The city council spent more than £10m on specialist consultants from private companies last year – an increase of £2m from the previous 12 month’s bill.
Council chiefs tallied up £10.4m in the space of 12 months in 2018/19, including costs for big capital projects such as new schools, the tram extension, Meadowbank and housing projects.
A report to be considered by the city council’s finance and resources committee on Thursday, highlights that “revenue expenditure of £4.86m” for day-to-day costs and “capital expenditure of £5.56m” for big infrastructure projects was incurred for “professional services”.
Revenue costs have reduced by £811,000 from the previous year – but private companies have received £2.8m more for capital projects than in 2017/18.
Conservative Cllr Andrew Johnston said: “The figures are really worrying and there have been constant cutbacks because of local government funding reductions. The shortfall is made up with these hugely expensive consultants.
“To have a huge increase in the capital areas, questions have to be asked to whether we are getting value for money. A lot of people in the council with lots of experience have been let go and replaced by these contractors – but it’s really a false economy.”
Last year, £750,000 was handed over to consultants for major school projects at Queensferry High School, St John’s Primary School and “rising school rolls projects” such as expanding classroom space. More than £290,000 has been paid out to consultants to ensure the authority meets requirements of the Scottish Government’s expansion of nursery provision by 2020.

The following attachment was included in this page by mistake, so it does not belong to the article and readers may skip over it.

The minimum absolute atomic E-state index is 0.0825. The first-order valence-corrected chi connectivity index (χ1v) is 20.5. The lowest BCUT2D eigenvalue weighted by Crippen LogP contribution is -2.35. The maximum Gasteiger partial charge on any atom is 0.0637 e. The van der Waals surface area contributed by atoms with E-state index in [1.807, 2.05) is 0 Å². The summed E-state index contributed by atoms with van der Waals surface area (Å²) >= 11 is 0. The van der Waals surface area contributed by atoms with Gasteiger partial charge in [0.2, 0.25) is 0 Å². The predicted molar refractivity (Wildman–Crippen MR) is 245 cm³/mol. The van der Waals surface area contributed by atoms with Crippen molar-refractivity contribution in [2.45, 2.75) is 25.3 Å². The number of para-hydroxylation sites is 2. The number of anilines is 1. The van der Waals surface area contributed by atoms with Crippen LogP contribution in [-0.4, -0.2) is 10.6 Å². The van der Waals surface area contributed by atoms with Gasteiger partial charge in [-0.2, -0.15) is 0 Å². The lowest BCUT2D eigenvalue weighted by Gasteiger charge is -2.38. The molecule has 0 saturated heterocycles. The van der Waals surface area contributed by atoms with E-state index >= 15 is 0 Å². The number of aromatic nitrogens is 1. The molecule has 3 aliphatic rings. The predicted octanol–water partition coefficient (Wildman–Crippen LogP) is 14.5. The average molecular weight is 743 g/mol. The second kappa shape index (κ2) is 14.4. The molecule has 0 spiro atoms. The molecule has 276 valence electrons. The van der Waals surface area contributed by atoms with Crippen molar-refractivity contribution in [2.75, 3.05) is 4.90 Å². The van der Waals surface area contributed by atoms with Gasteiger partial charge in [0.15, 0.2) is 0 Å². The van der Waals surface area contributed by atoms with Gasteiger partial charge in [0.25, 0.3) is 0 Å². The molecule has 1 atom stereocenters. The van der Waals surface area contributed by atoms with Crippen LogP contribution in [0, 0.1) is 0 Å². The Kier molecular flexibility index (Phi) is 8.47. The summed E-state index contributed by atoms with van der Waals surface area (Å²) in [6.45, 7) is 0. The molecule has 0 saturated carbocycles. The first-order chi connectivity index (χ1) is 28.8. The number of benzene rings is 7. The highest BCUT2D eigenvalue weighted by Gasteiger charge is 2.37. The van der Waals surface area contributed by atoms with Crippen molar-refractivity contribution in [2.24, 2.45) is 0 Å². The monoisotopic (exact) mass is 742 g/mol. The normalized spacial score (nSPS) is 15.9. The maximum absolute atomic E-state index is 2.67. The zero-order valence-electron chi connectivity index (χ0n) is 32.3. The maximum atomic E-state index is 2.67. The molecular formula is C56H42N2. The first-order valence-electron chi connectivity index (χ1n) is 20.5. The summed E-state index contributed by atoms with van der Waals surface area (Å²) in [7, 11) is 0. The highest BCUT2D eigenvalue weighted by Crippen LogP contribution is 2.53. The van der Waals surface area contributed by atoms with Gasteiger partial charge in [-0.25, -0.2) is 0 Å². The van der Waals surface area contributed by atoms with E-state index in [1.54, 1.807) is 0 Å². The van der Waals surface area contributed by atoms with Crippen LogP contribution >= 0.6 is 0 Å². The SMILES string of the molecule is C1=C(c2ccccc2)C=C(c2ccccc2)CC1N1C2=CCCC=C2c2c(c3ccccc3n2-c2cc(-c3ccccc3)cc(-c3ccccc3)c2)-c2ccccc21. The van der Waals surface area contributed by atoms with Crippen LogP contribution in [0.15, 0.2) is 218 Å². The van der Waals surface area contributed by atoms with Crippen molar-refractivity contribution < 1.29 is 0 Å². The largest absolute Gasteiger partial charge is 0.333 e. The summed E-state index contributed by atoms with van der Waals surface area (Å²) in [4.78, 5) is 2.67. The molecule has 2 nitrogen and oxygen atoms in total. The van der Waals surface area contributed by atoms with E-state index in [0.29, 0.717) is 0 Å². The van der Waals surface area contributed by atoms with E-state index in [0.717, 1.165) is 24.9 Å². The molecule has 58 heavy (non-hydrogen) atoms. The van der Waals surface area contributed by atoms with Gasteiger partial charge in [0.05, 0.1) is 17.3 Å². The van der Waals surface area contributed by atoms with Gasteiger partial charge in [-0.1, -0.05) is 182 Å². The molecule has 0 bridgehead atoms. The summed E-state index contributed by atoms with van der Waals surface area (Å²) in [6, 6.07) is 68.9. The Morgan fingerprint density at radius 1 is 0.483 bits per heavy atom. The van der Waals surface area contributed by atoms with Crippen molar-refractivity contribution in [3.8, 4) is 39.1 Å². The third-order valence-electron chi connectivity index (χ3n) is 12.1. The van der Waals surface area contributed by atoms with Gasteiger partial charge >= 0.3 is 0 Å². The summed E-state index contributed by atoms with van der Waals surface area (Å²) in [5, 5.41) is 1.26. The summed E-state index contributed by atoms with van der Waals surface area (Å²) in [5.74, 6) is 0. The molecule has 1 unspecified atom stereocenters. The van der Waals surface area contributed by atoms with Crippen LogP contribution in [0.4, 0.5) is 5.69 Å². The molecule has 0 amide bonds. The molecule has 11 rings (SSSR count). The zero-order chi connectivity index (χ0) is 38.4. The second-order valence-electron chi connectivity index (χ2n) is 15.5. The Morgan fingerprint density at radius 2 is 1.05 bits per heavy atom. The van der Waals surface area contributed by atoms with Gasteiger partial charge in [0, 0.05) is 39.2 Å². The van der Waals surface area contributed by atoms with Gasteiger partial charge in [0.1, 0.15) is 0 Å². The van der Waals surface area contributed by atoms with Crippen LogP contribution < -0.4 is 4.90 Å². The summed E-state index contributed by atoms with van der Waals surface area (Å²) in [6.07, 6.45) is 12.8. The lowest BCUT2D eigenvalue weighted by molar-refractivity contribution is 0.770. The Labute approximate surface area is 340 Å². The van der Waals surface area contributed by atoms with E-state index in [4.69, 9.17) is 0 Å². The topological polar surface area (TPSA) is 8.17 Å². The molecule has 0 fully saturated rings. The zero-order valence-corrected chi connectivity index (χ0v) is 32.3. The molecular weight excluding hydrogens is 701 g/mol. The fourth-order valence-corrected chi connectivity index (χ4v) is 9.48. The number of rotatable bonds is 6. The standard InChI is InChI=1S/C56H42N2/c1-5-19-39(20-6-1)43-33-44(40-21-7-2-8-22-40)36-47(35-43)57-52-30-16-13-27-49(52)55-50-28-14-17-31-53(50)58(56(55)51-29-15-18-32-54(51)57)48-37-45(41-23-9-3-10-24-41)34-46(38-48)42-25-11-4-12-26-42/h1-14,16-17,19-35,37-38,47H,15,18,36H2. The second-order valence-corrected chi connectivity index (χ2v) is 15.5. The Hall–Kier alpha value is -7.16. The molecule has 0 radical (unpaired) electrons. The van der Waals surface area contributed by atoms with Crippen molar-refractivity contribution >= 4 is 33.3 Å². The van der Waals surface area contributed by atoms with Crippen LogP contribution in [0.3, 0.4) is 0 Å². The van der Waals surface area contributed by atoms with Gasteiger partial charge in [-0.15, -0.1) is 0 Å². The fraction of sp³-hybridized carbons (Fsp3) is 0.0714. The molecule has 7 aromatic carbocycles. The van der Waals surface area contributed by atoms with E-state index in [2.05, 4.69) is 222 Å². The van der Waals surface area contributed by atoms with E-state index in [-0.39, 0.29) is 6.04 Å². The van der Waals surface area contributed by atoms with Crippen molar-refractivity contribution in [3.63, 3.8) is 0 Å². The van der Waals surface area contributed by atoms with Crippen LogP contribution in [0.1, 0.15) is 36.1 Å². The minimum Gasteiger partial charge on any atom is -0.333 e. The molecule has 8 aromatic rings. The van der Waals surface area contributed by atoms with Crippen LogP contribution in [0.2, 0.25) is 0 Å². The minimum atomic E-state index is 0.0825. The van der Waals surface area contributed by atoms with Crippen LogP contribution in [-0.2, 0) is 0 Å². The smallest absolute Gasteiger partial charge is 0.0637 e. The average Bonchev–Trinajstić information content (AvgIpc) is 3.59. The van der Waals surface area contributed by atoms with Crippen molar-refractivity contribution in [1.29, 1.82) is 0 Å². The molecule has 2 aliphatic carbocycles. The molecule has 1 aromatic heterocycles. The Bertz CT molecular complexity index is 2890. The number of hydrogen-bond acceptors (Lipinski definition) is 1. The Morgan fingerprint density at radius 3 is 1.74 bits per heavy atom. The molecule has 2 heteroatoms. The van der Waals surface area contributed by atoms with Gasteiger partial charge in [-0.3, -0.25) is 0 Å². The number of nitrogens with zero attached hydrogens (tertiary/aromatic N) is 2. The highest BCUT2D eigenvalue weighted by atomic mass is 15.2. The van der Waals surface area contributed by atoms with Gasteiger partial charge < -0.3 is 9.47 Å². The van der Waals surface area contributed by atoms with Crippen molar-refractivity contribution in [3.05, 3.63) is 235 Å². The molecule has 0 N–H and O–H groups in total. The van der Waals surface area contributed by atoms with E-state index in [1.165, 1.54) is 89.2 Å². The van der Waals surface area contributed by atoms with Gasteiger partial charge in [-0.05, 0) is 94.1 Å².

Refurbishment of North Bridge cost the council £230,000 in consultants’ fees last year and work for a replacement Burnshot Bridge over the A90 led to £160,000 being paid to a private company. Contractors received £1.4m for housing projects including £900,000 for delivering housebuilding while £1m was paid out to companies to press ahead with the new Meadowbank sports centre.
Green finance spokesperson, Cllr Gavin Corbett, said: “Any large organisation with the huge variety of projects which the council has will want to draw on outside expertise from time to time. I have no problem with that.
“However, I also want reassurance that the council is buying in just the right amount of outside advice and that it is making a difference. Otherwise, there is a danger of the old adage coming into play: of lending consultants your watch so they can tell you the time.
“With the council having had to cut budgets left, right and centre the last 10 years and further cuts looming, there is a risk of hollowing out public services, where the use of consultants ends up filling the gap as council staff leave.”
A council spokesperson said: “We recognise that the short-term specialist expertise of consultants helps us to deliver projects as efficiently as possible. We operate strict controls over external consultants and we regularly achieve a significant return on their use, rigorously monitoring our spend in this area. This report outlines these costs.
“It is, largely, thanks to the number of major capital projects this council is successfully progressing for our communities – important developments like the new state-of-the-art Meadowbank sports centre, much-needed new homes right across the city, brand new schools and nurseries – that we have a requirement to engage these specialists.”